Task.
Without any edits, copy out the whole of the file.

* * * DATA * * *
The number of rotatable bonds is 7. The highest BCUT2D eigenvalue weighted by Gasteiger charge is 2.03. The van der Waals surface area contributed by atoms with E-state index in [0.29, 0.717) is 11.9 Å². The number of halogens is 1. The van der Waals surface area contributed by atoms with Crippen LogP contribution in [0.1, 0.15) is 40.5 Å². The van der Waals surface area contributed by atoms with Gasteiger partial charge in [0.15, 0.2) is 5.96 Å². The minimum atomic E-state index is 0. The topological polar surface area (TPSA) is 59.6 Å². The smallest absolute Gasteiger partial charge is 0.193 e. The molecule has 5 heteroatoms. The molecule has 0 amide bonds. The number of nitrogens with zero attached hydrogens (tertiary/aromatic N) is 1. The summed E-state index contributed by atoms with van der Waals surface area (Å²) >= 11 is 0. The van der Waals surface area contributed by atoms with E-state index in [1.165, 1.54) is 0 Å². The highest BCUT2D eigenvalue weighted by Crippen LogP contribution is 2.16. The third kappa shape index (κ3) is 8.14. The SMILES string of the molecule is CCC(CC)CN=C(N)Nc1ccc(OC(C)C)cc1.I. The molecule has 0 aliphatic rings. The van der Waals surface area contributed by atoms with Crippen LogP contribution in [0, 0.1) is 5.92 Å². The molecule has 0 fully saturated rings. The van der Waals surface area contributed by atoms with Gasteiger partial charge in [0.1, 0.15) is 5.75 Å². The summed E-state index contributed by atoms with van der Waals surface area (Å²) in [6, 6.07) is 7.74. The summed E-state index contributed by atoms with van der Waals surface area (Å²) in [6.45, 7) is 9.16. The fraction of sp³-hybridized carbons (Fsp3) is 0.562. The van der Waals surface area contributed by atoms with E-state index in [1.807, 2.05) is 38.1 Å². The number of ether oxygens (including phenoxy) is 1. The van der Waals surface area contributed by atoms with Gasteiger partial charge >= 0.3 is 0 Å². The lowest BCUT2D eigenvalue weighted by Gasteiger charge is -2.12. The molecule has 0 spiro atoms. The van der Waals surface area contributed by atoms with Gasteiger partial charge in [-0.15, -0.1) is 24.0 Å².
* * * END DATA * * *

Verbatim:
The number of rotatable bonds is 7. The highest BCUT2D eigenvalue weighted by Gasteiger charge is 2.03. The van der Waals surface area contributed by atoms with E-state index in [0.29, 0.717) is 11.9 Å². The number of halogens is 1. The van der Waals surface area contributed by atoms with Crippen LogP contribution in [0.1, 0.15) is 40.5 Å². The van der Waals surface area contributed by atoms with Gasteiger partial charge in [0.15, 0.2) is 5.96 Å². The minimum atomic E-state index is 0. The topological polar surface area (TPSA) is 59.6 Å². The smallest absolute Gasteiger partial charge is 0.193 e. The molecule has 5 heteroatoms. The molecule has 0 amide bonds. The number of nitrogens with zero attached hydrogens (tertiary/aromatic N) is 1. The summed E-state index contributed by atoms with van der Waals surface area (Å²) >= 11 is 0. The van der Waals surface area contributed by atoms with E-state index in [1.165, 1.54) is 0 Å². The highest BCUT2D eigenvalue weighted by Crippen LogP contribution is 2.16. The third kappa shape index (κ3) is 8.14. The SMILES string of the molecule is CCC(CC)CN=C(N)Nc1ccc(OC(C)C)cc1.I. The molecule has 0 aliphatic rings. The van der Waals surface area contributed by atoms with Crippen LogP contribution in [0, 0.1) is 5.92 Å². The molecule has 0 fully saturated rings. The van der Waals surface area contributed by atoms with Gasteiger partial charge in [0.1, 0.15) is 5.75 Å². The summed E-state index contributed by atoms with van der Waals surface area (Å²) in [6, 6.07) is 7.74. The summed E-state index contributed by atoms with van der Waals surface area (Å²) in [6.45, 7) is 9.16. The fraction of sp³-hybridized carbons (Fsp3) is 0.562. The van der Waals surface area contributed by atoms with E-state index in [1.807, 2.05) is 38.1 Å². The number of ether oxygens (including phenoxy) is 1. The van der Waals surface area contributed by atoms with Gasteiger partial charge >= 0.3 is 0 Å². The lowest BCUT2D eigenvalue weighted by Gasteiger charge is -2.12. The molecule has 0 spiro atoms. The van der Waals surface area contributed by atoms with Gasteiger partial charge in [-0.15, -0.1) is 24.0 Å².